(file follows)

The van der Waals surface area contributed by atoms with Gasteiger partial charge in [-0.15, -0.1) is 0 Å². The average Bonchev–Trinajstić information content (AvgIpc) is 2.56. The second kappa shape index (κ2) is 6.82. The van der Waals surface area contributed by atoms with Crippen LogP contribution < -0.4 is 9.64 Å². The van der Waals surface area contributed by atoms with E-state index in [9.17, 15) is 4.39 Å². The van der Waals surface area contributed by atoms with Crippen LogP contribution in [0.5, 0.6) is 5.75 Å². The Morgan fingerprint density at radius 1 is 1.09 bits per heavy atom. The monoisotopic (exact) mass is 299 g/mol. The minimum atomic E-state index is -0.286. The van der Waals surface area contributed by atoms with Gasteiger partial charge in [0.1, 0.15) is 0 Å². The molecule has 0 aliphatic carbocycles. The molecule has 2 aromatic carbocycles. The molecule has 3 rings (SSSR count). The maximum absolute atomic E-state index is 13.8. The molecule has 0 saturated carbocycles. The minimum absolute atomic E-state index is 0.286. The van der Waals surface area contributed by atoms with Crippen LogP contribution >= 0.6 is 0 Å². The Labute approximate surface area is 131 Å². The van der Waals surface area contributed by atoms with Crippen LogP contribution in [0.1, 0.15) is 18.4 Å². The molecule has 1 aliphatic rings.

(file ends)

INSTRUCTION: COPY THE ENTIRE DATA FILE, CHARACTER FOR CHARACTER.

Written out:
The van der Waals surface area contributed by atoms with Gasteiger partial charge in [-0.15, -0.1) is 0 Å². The average Bonchev–Trinajstić information content (AvgIpc) is 2.56. The second kappa shape index (κ2) is 6.82. The van der Waals surface area contributed by atoms with Crippen LogP contribution < -0.4 is 9.64 Å². The van der Waals surface area contributed by atoms with E-state index in [9.17, 15) is 4.39 Å². The van der Waals surface area contributed by atoms with Crippen LogP contribution in [0.5, 0.6) is 5.75 Å². The Morgan fingerprint density at radius 1 is 1.09 bits per heavy atom. The monoisotopic (exact) mass is 299 g/mol. The minimum atomic E-state index is -0.286. The van der Waals surface area contributed by atoms with Gasteiger partial charge in [0.1, 0.15) is 0 Å². The molecule has 0 aliphatic carbocycles. The molecule has 2 aromatic carbocycles. The molecule has 3 rings (SSSR count). The maximum absolute atomic E-state index is 13.8. The molecule has 0 saturated carbocycles. The minimum absolute atomic E-state index is 0.286. The van der Waals surface area contributed by atoms with Crippen LogP contribution >= 0.6 is 0 Å². The Labute approximate surface area is 131 Å². The van der Waals surface area contributed by atoms with Crippen LogP contribution in [0.1, 0.15) is 18.4 Å². The molecule has 1 aliphatic rings.